This month we are publishing consumer research data collected via the Populus online omnibus1. We used this survey to explore how people’s gambling behaviour (rather than participation) has changed as a result of the lockdown period, including shifts to online gambling and whether changes have been maintained post-lockdown.2
The Populus survey3 asked respondents about their gambling behaviour in three distinct periods:
- Pre-lockdown (January to mid-March)
- During lockdown (mid-March to mid-June)
- Post-lockdown (mid-June up to the date the survey took place4)
The gambling activities included in the survey were: scratchcards (in person), fruit/slot machines or machines in bookmakers (in person), bingo (in person or online), pre-event betting (in person or online), in-play betting (in person or online), casino games (in person or online) and instant win games or slots (online).
The Populus data allows us to measure the impact of the Covid-19 period on both those who gambled before lockdown and those who did not, including channel and product shifts and whether these have been maintained. The diagram below summarises behaviour change during and post lockdown and provides population level percentages for where behaviour has changed and an increase in risk of harms.
Looking back at the impact of lockdown, the survey shows that at a population level, relatively few people changed their gambling participation during lockdown, although there were elements of shifting to online products in the absence of land-based opportunities, with some of these new behaviours being maintained post-lockdown.
- 2.7% of the population did not gamble before lockdown but then went on to gamble online during lockdown. Between lockdown easing and when fieldwork took place, the majority of this cohort returned to non-gambler status, but smaller proportions retained online gambling behaviours or started in-person gambling.
- 2.0% of the population gambled in-person before lockdown and shifted channel to online during lockdown, with more than half this number continuing to gamble online (sometimes alongside a return to in-person participation) post-lockdown.
- 5.1% of the population gambled before lockdown and shifted one or more products online (e.g. from football betting to online slots) during lockdown, however only a minority of this group (0.8% of the total population) maintained the new products since lockdown.
Changes in spend
The Populus data shows that those who gambled pre-lockdown were more likely to decrease their spend during lockdown than increase it, with 13% reporting an increase in spend and 24% a reduction. Since lockdown has eased, the proportion changing their spend has reduced, with almost three quarters (73%) reporting no change compared to before.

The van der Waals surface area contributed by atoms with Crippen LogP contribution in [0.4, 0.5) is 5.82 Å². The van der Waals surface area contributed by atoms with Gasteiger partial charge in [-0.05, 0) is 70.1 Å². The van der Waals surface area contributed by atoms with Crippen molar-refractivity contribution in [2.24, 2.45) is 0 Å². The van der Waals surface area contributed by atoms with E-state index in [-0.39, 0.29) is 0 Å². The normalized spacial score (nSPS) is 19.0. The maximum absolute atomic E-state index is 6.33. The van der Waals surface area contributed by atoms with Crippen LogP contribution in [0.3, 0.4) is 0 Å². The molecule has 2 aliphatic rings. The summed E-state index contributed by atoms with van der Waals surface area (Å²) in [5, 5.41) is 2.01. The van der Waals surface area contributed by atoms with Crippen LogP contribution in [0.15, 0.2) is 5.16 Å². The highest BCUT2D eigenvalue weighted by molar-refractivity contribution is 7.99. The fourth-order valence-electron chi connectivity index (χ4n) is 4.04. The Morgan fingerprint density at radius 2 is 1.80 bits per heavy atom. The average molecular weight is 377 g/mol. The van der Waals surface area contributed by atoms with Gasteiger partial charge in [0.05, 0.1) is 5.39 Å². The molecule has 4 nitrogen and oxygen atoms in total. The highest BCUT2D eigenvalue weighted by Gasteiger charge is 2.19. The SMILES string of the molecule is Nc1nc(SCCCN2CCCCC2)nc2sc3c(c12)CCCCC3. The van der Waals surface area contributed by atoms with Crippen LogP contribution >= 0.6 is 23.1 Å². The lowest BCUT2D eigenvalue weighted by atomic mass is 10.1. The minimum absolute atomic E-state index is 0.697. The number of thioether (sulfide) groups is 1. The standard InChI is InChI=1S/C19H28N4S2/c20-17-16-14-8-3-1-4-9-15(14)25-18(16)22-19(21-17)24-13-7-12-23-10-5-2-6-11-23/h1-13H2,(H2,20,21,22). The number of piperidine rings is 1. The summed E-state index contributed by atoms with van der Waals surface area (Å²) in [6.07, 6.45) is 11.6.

Reasons for increased spend during lockdown centred around wanting to alleviate boredom and having more free time while those decreasing their spend cited mainly fewer opportunities to gamble and financial reasons.
The Populus survey also provides an indication of how and why consumer spend may be impacted over the next 3 months. Respondents were more likely to anticipate a decrease in their gambling spend (30%) than an increase (4%) over this period.
The main reasons for expecting spend to decrease were financial insecurity and needing to save money.
1 This survey is separate from the Commission’s quarterly online survey, which is also run by Populus.
2 Read our latest official statistics on gambling participation from our quarterly telephone survey.
3 A UK nationally representative sample of 2,255 adults aged 16 and over participated in the Populus online omnibus survey and fieldwork took place between 17-19 July and 15-16 August.
4 In light of different timescales for easing of lockdown in England, Scotland and Wales, the question clarified this period as, ‘since non-essential shops re-opened in your area’. The post-lockdown period covered in the consumer survey does not exactly align with the monthly operator data. Also, when using the survey to compare post-lockdown data with data from before and during lockdown, it is important to note that the post-lockdown period covers a shorter time frame than the earlier periods.